However, doing physics can be more complicated that this. A lot of physics is now done by computer. In writing a computer programme to do a physics calculation, we almost always don't have explicit record of the units or dimensions in our calculations. Our variables are just numbers. It's left to us to keep track of what units each of these numbers is in. Strictly speaking, I'd say it's rather slack. It would be nice to have a physics-programming language that actually keeps track of the units as well. However, I'm not aware of one. (If someone could enlighten me otherwise, that would be fascinating…) Otherwise, I'll have to have a go at constructing one.

What's prompted this little piece is that I've been reviewing a paper that has been submitted to a physics journal. The authors have standardized the dimensions out of existence, which makes it awfully hard for me to work out what things mean physically. Just how fast is a speed of 1.5? How many centimetres per second is it? While that might be an answer their computer programme spits out, the authors really should have made the effort of turning it back into something that relates to the real world. In a mathematics journal, they might get away with it. But not in a physics journal. At least, not if I'm a reviewer…

### 0 Responses to “The difference between a theoretical physicist and a mathematician is…”

• Mark Hanna says:

As a student, I did some work for the Auckland Bioengineering Institute that involved curating a model of mathematical models of biological systems written in an XML-based markup language called CellML.

When it came to equations, CellML used another XML-based markup language called MathML, and unsurprisingly it was pretty clunky to write from scratch. On its own, MathML does what you’ve described here and just works with dimensionless numbers, but CellML included units (and ways to define them using scale factor prefixes, exponents, and base units). Being XML it was still pretty clunky, but this the software that interpreted the models and was able to integrate them could at least validate them to make sure the units matched up on both sides.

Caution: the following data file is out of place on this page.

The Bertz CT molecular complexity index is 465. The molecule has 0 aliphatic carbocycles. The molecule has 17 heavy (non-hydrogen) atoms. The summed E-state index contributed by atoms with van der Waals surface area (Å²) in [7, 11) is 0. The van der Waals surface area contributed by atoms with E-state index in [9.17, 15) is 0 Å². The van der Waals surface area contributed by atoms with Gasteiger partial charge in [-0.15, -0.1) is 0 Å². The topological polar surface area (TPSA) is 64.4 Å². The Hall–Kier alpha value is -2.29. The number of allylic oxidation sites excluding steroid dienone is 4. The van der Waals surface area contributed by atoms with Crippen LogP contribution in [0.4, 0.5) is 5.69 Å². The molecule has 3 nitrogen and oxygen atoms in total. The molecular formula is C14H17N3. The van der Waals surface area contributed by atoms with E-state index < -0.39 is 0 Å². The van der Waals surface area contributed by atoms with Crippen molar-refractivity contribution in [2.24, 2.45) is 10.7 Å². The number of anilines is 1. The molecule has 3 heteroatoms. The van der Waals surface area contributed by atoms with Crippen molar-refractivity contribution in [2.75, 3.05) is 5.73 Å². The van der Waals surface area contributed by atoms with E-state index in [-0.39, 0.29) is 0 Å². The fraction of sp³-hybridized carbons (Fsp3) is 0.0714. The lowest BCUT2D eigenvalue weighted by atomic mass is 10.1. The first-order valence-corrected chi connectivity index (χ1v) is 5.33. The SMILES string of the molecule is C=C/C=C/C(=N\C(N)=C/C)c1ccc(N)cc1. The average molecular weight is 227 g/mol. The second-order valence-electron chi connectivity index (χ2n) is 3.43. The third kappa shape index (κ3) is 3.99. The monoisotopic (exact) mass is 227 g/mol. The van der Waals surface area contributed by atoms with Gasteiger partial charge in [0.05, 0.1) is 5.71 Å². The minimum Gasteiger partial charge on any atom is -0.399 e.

I don’t think there’s any particular reason why CellML couldn’t be used for non-biological systems, but as far as I can tell the project hasn’t been updated for a while.

• Marcus Wilson says:

Sounds like a nice idea to me.

• repton says:

As I kind of expected, if the question is “what programming language has a powerful enough type system to do [x]?” the answer is “a functional language”.

F# seems to have some cool stuff. Here’s the docs:
https://msdn.microsoft.com/en-us/library/dd233243.aspx

• shadowmind says:

In your “physics computer program”, the units are set by YOU, in both the constants included at the start of your program and the values you input as the program runs. Any changes to the units are likewise dictated by the programming. So adding the units back on to the outputted values should be easy to do.
Making sure that the units maintain consistency (dimensional anaylsis, IIRC) is another matter.

• Marcus Wilson says:

Adding units back to the outputted values is all well and good, but it does rely on consistency in the programming and input steps, and your problem turns from one in physics to one in algebra. That adds an extra point where errors can occur. Being able to carry units through a calculation is a really good way of checking for mistakes, and it’s something I emphasize with my students – put your units in everywhere. You can’t pick up every mistake like this, but a lot you can.